What is driving digital transformation in South Africa?

What is driving digital transformation in South Africa?

The onset of the COVID-19 pandemic in South Africa massively disrupted the market. Suddenly, people were forced to work remotely with the emphasis falling squarely on being online and connected.

But while challenging, the rapid push for digital transformation in South Africa has also unlocked new opportunities for companies across industry sectors, according to Andreas Bartsch, Head of Innovation and Services at PBT Group. 

“Online shopping, banking, education, and the like became normalised virtually overnight. And while working remotely is not a new thing as such, the scale at which it had to be done was. For instance, job interviews had to be managed remotely, with new employees having to be onboarded online as well,” says Bartsch.

“Client introductions took place online with no physical face-to-face engagement happening at all. And from a business perspective, the underlying application systems and data had to be accessible from anywhere, triggering many migrations into a cloud environment.” 

This has resulted in a different mindset required to adjust to the behavioural challenges associated with the ‘new normal’. For example, new skills associated with virtual meetings entailed everything from etiquette on whether to put a camera on, what calls could be recorded, and being mindful of the background, to name just a few. 

Technology adoption 

The dramatic changes that took place coincided with the availability of more sophisticated technologies like the cloud, 5G, edge computing, and the Internet of Things (IoT). All these started maturing while the pandemic was taking place. However, it also highlighted how technology has the potential to make everything possible. 

“From an organisational perspective, executives had to adjust as a matter of survival and then needed to consider both the medium and long-term impact that this shift would have on their operating environments. However, this also opened the door to new opportunities people did not consider before,” says Bartsch. 

For instance, automation has become a central theme to digital transformation. With the emphasis turning to artificial intelligence (AI) and machine learning (ML), attention has shifted towards establishing smarter organisations driven by data. It also meant that those companies wanting to benefit the most from the changes happening, had to ensure that their data would allow the enablement of these technologies. 

Skills growth 

Furthermore, the push towards digital transformation highlighted the importance of finding the right talent. New skills become critical in this new environment. Those who have been able to best adapt, will be the ones that are the most successful. 

As organisations start to adapt to the cloud, they also need to understand the cloud services available to them. This is no easy task even for companies in the ICT space. Most, if not all, organisations are still trying to catch up to the skills required in this changing market. From a talent perspective, working remotely has become standard operating procedure. At most, companies will adapt to a hybrid environment that will be differentiated to enable people to work from any location. Employees must be willing to empower themselves with the skills needed in this regard.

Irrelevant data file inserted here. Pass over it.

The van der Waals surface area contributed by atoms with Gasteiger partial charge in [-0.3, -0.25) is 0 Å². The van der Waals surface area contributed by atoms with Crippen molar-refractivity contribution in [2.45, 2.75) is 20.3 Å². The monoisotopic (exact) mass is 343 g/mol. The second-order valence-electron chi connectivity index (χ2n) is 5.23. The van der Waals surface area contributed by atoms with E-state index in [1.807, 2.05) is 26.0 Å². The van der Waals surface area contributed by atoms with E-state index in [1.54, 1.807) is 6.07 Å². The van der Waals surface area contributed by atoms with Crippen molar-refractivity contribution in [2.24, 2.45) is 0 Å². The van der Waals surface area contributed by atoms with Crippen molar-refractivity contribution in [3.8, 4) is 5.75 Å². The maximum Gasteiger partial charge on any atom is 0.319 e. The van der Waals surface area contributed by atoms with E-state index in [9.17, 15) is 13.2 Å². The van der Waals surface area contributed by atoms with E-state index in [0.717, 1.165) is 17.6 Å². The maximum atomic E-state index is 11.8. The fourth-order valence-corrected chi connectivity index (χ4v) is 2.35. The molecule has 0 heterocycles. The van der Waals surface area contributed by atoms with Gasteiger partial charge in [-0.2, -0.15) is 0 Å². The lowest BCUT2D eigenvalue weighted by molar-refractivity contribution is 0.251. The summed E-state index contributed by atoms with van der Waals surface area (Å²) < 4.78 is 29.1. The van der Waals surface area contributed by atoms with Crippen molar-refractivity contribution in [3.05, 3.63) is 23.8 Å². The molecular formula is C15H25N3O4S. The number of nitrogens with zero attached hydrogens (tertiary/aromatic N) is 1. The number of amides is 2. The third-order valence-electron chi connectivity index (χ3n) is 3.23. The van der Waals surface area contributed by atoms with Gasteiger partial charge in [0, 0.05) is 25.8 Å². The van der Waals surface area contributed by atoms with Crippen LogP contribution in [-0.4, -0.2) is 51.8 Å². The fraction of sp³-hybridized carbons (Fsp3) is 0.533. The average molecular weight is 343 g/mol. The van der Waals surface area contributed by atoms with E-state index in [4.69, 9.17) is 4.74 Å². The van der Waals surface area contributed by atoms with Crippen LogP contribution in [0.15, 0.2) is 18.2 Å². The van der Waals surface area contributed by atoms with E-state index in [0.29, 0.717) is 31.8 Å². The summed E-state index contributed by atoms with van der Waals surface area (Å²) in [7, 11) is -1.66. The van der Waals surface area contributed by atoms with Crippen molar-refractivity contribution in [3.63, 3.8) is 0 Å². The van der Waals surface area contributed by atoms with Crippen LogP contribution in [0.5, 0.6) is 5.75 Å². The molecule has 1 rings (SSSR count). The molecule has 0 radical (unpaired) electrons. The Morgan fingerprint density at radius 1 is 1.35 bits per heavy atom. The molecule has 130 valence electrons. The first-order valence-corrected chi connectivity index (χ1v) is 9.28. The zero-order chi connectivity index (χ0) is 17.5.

“Companies will have to identify innovative ways to attract and retain talent in this regard. There will be a significant emphasis on getting the right skills and expertise in place. However, people have already shown they can be more productive especially if they do not have to commute. But there is a risk that they can become overworked, so companies must balance this very carefully too,” he says. 

Managing risk 

Throughout all this, it is about putting people first and retaining the skills that will be critical for a company to remain competitive. 

“As such, people need to have the ongoing desire to enhance their own careers. Communication skills will be even more important than ever. Executives must also show that they have a good understanding of what technology can do and how it can support and enable the business to embrace the cloud and let their employees be more effective working remotely.” 

And because much of this is data-driven, governance cannot be neglected. Companies must plan on what data is required, how its data is protected, and what the regulatory requirements are that go with it. And as the business embraces more technology associated with digital transformation, it will result in more data being generated. This makes it critical for the business to effectively use the data to make more relevant decisions. 

“Ultimately, the environment provides great opportunities for the executive leadership to embrace technology and become more forward-thinking. Data must be nurtured as an asset for the business. As such, risks need to be carefully managed especially when it comes to migrating to the cloud, but the advantages it presents are clear,” concludes Bartsch.

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